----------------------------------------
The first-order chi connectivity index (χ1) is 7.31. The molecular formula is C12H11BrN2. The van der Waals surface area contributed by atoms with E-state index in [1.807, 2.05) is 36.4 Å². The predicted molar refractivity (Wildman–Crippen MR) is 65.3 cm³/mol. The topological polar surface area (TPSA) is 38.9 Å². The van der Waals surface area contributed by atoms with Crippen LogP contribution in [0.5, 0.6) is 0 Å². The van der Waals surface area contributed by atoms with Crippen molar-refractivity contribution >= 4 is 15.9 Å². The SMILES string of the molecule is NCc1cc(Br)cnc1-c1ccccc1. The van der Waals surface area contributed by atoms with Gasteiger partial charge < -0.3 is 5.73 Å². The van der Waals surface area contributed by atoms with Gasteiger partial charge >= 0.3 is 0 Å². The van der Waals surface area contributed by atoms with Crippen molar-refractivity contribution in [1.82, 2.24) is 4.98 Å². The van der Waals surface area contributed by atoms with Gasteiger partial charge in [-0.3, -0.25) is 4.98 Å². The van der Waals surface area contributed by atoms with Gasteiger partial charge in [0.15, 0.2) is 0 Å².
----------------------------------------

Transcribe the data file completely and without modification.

The first-order chi connectivity index (χ1) is 7.31. The molecular formula is C12H11BrN2. The van der Waals surface area contributed by atoms with E-state index in [1.807, 2.05) is 36.4 Å². The predicted molar refractivity (Wildman–Crippen MR) is 65.3 cm³/mol. The topological polar surface area (TPSA) is 38.9 Å². The van der Waals surface area contributed by atoms with Crippen LogP contribution in [0.5, 0.6) is 0 Å². The van der Waals surface area contributed by atoms with Crippen molar-refractivity contribution >= 4 is 15.9 Å². The SMILES string of the molecule is NCc1cc(Br)cnc1-c1ccccc1. The van der Waals surface area contributed by atoms with Gasteiger partial charge < -0.3 is 5.73 Å². The van der Waals surface area contributed by atoms with Gasteiger partial charge >= 0.3 is 0 Å². The van der Waals surface area contributed by atoms with Crippen molar-refractivity contribution in [1.82, 2.24) is 4.98 Å². The van der Waals surface area contributed by atoms with Gasteiger partial charge in [-0.3, -0.25) is 4.98 Å². The van der Waals surface area contributed by atoms with Gasteiger partial charge in [0.15, 0.2) is 0 Å².